There are two tiers of basics defining centerfire rifle propellant formulas. The granule form can be either spherical (round granules) or extruded (cylindrical granules). Next, the composition can be either single- or double-base. All propellants have nitrocellulose as the base; double-base stirs in some nitroglycerol to increase energy.

There’s been a good deal of effort expended and applied over the past several years to reduce the temperature sensitivity of propellant. Coatings come first to mind, and I use nothing but these “treated” propellants.

This attribute is very (very) important! It’s more important the more rounds you fire throughout a year. A competitive shooter’s score hinges on consistent ammunition performance. Test in Mississippi and then go to Ohio and expect there to be some change in zero, but a change in accuracy or a sudden excess of pressure and that’s a long trip back home. It’s common enough for temperatures to (relatively speaking) plummet on at least one day at the National Matches, so my 95-degree load has to function when it’s 50.

extruded propellant

Some are decidedly better than others in this. There are several propellants I’ve tried and will not use because I didn’t get reliable results when conditions changed. Some gave outstanding groups on target, on that day, at that hour, but went goofy the next month when it was +20 degrees. Heat and cold can influence pressure in a sensitive propellant.

Single-base extruded (“stick”) propellants are my first choice. A good example of one of those is Hodgdon 4895. These tend to be flexible in maintaining performance over a wider range of velocities, related to a wider range of charge weights. For instance, I’ll vary the charge weight of the same propellant for ammo for different yard lines. I’m reducing recoil or increasing velocity, depending on what matters more. Zero and velocity are different, but accuracy doesn’t change.

H4895
There are a few single-base extruded propellants that show impressive flexibility in load levels as well as in different round structures. This is one of the most flexible I’ve used, and I use a lot of it!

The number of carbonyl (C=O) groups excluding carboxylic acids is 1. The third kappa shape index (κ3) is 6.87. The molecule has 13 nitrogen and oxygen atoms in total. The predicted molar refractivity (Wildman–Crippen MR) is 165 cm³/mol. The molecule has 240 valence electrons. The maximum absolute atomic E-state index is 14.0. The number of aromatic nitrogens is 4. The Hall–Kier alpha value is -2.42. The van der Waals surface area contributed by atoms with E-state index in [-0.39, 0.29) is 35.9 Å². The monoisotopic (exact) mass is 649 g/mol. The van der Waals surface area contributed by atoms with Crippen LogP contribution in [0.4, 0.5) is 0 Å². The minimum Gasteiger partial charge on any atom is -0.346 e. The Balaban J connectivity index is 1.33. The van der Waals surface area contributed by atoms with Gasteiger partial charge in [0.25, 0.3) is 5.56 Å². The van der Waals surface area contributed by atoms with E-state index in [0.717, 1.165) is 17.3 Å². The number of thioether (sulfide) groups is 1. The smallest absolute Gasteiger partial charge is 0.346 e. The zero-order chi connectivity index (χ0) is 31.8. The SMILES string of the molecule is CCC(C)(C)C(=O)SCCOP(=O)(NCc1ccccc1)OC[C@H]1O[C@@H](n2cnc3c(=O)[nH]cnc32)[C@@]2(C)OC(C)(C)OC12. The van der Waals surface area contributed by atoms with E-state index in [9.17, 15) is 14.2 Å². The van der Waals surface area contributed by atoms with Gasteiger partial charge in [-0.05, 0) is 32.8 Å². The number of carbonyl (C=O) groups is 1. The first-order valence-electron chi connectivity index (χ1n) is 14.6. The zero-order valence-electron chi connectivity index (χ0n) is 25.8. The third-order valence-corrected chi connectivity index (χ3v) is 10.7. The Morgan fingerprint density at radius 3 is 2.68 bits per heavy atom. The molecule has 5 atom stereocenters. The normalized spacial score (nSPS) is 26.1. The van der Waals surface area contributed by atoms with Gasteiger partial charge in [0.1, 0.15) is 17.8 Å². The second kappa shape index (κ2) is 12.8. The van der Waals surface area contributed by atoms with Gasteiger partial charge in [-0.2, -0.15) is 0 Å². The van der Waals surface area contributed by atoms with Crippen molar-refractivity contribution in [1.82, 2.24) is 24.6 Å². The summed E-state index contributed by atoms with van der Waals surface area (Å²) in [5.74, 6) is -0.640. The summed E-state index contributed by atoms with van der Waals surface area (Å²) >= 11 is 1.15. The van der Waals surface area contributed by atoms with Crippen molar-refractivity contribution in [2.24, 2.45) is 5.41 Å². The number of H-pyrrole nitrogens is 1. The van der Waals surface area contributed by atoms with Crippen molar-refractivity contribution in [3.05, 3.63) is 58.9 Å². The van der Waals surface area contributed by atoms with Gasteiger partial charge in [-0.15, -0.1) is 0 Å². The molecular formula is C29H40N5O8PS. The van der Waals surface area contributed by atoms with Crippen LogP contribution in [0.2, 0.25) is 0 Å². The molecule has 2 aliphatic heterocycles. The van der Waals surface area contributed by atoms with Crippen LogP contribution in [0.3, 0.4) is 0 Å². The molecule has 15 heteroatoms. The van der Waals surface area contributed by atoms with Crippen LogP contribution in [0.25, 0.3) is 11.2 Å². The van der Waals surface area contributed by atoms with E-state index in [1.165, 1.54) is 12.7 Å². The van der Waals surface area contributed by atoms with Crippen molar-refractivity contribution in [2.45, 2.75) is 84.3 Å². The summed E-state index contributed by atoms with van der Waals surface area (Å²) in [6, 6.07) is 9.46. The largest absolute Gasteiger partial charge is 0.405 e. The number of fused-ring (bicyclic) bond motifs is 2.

Spherical or “ball” propellants (these are double-base) are a good choice for high-volume production, and also tend to be a great choice for highest velocities at safe pressures. These meter with liquid precision. They, however, tend to be less flexible. That means they tend to work best at a set and fairly finite charge and don’t do as well at much less or more than that, and especially at much less than that. More in a minute.

spherical propellant
Spherical propellants tend to be volume sensitive. My experience has been they’ll perform best when the fill level is a good 90-percent. That means there’s a little smaller gap between one that’s good with, say, 50gr bullets and one that works well with 60s. It’s likely to be two propellant choices, not just one. Generally, spherical propellants do their best when loaded near-to-max.

Double-base extruded propellants (sometimes called “high-energy”) do, yes, produce higher velocities at equal pressures compared to single-base but also tend to be less flexible and exhibit performance changes along with temperature changes. Vihta-Vuori and Alliant are the best known for their formulations in these. Double-base usually burns at a hotter temperature (not faster or slower, just hotter) and can increase throat erosion rate. Some double-base spherical propellants claim to burn cooler. I’m not certain that this is a huge selling point, either way, for a serious shooter, but, there it is.

VV540
Double-base extruded propellants are mighty fuels, but, they tend GENERALLY to be more temperature sensitive and also burn hotter. Now. That’s not always true (I think NONE one of this is always true). With Viht. you can have a choice of double- or single-base in the same essential burning rate; N140 is single-base, N540 is double.

All propellants are ranked by burning rate. That’s easy. That’s just how quickly the powder will consume itself. All reloading data manuals I’ve seen list propellant data in order from faster to slower. For instance, if you’re looking at .223 Remington data and start off with tables for 40-grain bullets, you’ll see faster propellants to start the list than you will moving over to the suggestions for 75-grain bullets.

It’s tough to find a perfect propellant for a wide range of same-caliber bullet weights. Faster-burning propellants tend to do better with lighter bullets and slower-burning tends to get more from heavier bullets. That’s all about pressure and volume compatibility. Again, I have found that a single-base extruded propellant will work overall better over, say, a 20-plus-grain bullet weight range than a single choice in a spherical propellant.

scale pan with powder
Extruded propellants vary greatly in granule size, and, usually, the smaller the better. More precise metering. This is VV540, strong stuff, meters well. There are a few now that are very (very) small-grained (like Hodgdon Benchmark).

The idea, or at least as I’ll present my take on it, is that we want a fairly full case but not completely full. I don’t like running compressed loads (crunching a bullet down cannot be a good thing), and excessive air space is linked to inconsistent combustion. We ran tests upmteen years ago with M1As and found that out. Many details omitted, but here was the end: Settling the propellant back in the case prior to each shot absolutely reduced shot-to-shot velocity differences (the load was with a 4895, necessary for port pressure limits, and didn’t fully fill the case).